Legislation and Standards
Techniques to make motors more efficient are well known. However, it can be seen that the steps to make a more efficient machine are not necessarily in the best interest of either the machine manufacturer or purchaser. It can also be seen that in some instances, Standards could in the past have been said to hinder the development of new, more efficient designs.
The standard that covers the design, construction and operating limits of induction machines is NEMA MG1.
NEMA is the National Electrical Manufacturers Association, a US group which represents electrical equipment manufacturers. MG-1 is the standard for motors and generators. Canadian motors also follow MG-1.
NEMA MG-1 sets minimum performance values, (e.g. start, pullup, pullout torque, efficiency) and also mechanical constraints. Motors are grouped by frame size and all motors of a certain frame must have the same external dimensions, bolt hole locations etc. The standard also specifies the following classifications
- TEFC: Totally Enclosed Fan Cooled
- TENV: Totally Enclosed Natural Ventilation
- ODP: Open, Drip-Proof
The benefit of the standard is that the consumer knows what they are buying, independent of the manufacturer. This allows easy comparison between brands based on cost. e.g. all 5 Hp motors will be the same physical size and shape and in the event of failure one motor can be replaced by another from a different manufacturer without the need to redesign the mounting points, bolts etc.
At times, Standards have limited the incentive to develop higher efficiency designs. As a result, Governments have mandated legislated improvements over MG-1 (MG-1 was re-written to reflect the legislation. Canada was one of the first jurisdictions to legislate for higher efficiency, introducing standard CSA 390, which mandated a step change in motor efficiency. This was followed in the US by NEPACT legislation, which duplicated the Canadian efficiency limits, resulting in a common North American standard on efficiency.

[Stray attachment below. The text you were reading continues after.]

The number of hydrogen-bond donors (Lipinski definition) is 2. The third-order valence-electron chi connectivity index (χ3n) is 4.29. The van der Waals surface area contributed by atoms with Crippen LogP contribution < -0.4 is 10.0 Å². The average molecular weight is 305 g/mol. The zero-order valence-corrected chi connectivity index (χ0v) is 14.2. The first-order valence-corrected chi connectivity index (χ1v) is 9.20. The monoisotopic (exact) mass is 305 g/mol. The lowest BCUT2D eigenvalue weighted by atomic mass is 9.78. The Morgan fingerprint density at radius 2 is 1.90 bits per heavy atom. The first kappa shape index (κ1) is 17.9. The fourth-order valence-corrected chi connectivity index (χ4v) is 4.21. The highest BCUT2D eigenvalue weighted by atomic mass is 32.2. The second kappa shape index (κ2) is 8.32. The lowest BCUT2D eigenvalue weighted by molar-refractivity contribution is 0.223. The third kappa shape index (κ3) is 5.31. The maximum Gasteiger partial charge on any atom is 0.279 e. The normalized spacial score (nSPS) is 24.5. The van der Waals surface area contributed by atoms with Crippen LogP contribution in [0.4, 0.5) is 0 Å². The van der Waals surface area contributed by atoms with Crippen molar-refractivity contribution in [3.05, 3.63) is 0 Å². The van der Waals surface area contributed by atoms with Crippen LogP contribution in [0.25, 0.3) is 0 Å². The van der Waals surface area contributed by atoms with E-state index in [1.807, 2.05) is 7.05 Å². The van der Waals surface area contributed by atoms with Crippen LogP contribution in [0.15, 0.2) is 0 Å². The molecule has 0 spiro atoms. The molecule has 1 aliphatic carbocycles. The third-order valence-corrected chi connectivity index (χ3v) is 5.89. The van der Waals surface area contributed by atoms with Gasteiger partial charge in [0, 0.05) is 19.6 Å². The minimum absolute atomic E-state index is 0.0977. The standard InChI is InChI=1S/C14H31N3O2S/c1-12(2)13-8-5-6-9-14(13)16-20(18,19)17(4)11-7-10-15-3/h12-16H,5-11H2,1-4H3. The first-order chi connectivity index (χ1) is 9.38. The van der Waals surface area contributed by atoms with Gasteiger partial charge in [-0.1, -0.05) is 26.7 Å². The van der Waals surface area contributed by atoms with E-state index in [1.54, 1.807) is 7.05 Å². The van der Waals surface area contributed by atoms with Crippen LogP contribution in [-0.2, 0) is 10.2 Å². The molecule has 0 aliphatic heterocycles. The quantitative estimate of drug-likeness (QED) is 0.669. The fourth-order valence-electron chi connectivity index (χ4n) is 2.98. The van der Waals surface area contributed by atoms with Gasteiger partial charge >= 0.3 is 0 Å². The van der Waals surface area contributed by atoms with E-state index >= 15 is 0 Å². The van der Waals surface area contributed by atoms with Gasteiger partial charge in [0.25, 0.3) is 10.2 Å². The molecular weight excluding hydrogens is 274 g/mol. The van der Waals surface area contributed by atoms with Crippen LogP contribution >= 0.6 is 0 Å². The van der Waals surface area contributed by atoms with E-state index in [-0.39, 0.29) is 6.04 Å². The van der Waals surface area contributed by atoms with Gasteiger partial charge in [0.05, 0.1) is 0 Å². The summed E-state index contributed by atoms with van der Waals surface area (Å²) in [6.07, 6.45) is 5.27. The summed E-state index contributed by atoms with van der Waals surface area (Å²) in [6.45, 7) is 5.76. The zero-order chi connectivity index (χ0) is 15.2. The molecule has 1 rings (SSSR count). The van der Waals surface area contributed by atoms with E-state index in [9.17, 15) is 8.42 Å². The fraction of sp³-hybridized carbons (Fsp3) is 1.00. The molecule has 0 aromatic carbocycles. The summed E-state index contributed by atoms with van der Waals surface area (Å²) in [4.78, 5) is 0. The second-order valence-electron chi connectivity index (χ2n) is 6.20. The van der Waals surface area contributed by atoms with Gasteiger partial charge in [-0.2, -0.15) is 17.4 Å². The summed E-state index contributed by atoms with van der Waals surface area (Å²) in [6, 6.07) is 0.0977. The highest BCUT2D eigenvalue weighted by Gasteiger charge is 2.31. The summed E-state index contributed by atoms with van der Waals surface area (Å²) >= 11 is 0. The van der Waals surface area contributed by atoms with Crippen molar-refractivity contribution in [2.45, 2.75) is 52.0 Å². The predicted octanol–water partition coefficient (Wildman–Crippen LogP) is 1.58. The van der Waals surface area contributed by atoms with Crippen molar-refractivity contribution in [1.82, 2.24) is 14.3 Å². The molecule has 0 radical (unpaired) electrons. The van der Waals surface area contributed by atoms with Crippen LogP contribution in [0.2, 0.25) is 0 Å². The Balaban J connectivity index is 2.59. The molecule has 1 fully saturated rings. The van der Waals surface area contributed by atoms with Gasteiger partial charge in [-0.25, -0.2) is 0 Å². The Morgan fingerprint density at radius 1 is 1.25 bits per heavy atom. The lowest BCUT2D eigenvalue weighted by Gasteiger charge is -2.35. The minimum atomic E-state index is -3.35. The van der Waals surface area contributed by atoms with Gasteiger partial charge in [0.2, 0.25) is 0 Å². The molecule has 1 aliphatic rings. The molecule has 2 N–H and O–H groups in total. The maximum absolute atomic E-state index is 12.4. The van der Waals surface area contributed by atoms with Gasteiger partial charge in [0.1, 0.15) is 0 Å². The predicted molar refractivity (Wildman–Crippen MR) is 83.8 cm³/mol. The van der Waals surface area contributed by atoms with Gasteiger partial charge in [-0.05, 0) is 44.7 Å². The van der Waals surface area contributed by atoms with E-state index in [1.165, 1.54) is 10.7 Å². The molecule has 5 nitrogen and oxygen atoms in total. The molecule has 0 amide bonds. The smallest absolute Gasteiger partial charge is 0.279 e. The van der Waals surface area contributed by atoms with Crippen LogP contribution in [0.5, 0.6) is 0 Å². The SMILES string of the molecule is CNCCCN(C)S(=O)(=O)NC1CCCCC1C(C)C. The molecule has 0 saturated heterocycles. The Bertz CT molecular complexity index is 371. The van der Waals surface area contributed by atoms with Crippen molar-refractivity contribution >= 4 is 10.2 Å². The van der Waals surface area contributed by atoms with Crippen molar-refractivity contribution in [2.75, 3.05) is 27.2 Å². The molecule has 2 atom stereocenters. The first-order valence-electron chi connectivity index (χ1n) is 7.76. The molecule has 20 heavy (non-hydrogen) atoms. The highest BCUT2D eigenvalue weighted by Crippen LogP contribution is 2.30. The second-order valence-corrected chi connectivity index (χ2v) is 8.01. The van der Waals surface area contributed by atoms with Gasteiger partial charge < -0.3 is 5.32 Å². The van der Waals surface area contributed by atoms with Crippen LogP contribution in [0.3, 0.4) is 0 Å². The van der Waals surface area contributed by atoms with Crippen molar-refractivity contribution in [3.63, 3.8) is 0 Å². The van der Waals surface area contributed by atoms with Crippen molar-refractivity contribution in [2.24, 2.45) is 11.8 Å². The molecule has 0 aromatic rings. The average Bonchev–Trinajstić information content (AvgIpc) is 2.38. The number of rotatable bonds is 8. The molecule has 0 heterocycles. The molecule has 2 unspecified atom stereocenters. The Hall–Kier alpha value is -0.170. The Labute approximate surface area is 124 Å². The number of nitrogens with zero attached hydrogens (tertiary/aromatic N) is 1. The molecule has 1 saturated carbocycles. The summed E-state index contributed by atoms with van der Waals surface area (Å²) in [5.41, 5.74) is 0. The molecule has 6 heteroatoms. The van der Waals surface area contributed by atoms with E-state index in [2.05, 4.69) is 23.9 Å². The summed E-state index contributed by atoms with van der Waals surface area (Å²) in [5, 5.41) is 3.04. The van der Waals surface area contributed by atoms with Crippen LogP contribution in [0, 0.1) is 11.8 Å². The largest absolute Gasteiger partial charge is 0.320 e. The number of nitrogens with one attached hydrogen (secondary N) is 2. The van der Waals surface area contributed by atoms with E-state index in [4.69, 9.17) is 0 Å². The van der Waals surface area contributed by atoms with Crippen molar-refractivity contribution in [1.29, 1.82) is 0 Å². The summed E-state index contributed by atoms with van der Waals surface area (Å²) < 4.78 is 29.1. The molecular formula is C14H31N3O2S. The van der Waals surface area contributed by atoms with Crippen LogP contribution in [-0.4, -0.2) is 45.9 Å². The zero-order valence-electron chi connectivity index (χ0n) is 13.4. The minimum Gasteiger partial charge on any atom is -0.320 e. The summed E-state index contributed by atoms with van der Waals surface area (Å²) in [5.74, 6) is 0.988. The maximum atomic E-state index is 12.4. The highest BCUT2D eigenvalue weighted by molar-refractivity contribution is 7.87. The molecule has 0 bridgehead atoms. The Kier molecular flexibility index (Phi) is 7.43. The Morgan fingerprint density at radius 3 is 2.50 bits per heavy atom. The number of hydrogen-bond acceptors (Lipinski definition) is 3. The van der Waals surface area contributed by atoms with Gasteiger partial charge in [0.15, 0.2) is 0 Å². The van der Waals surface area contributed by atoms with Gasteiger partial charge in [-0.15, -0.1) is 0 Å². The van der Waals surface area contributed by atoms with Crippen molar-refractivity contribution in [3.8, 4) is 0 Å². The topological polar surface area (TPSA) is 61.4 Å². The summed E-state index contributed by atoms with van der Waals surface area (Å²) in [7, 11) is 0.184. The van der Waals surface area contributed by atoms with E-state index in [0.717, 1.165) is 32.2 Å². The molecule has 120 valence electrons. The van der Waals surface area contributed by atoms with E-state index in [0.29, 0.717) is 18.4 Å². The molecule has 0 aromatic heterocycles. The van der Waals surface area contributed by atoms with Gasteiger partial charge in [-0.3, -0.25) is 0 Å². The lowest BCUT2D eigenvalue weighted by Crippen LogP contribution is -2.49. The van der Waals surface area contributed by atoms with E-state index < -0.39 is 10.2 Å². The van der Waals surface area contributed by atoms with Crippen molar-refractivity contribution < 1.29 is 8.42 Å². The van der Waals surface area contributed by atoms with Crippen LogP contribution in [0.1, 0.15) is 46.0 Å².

NEMA has recently (2004) introduced an extension to MG-1 to introduce efficiency standards for "premium" efficiency motors. The premium efficiency motors program allows manufacturers to develop, and consumers to purchase, motors at a higher efficiency than the minimum set by legislation.
Standards specify motor design and performance parameters, allowing consumers to make informed choices about the motors they are buying. At times, the reluctance of industry to improve standards has required legislators to force changes and impose minimum standards. Due to the relationship between efficiency and motor cost, this is not usually in the best interest of motor manufacturers. Manufacturers have recently pro-actively announced extensions to the standard to enable higher efficiency motors in the marketplace.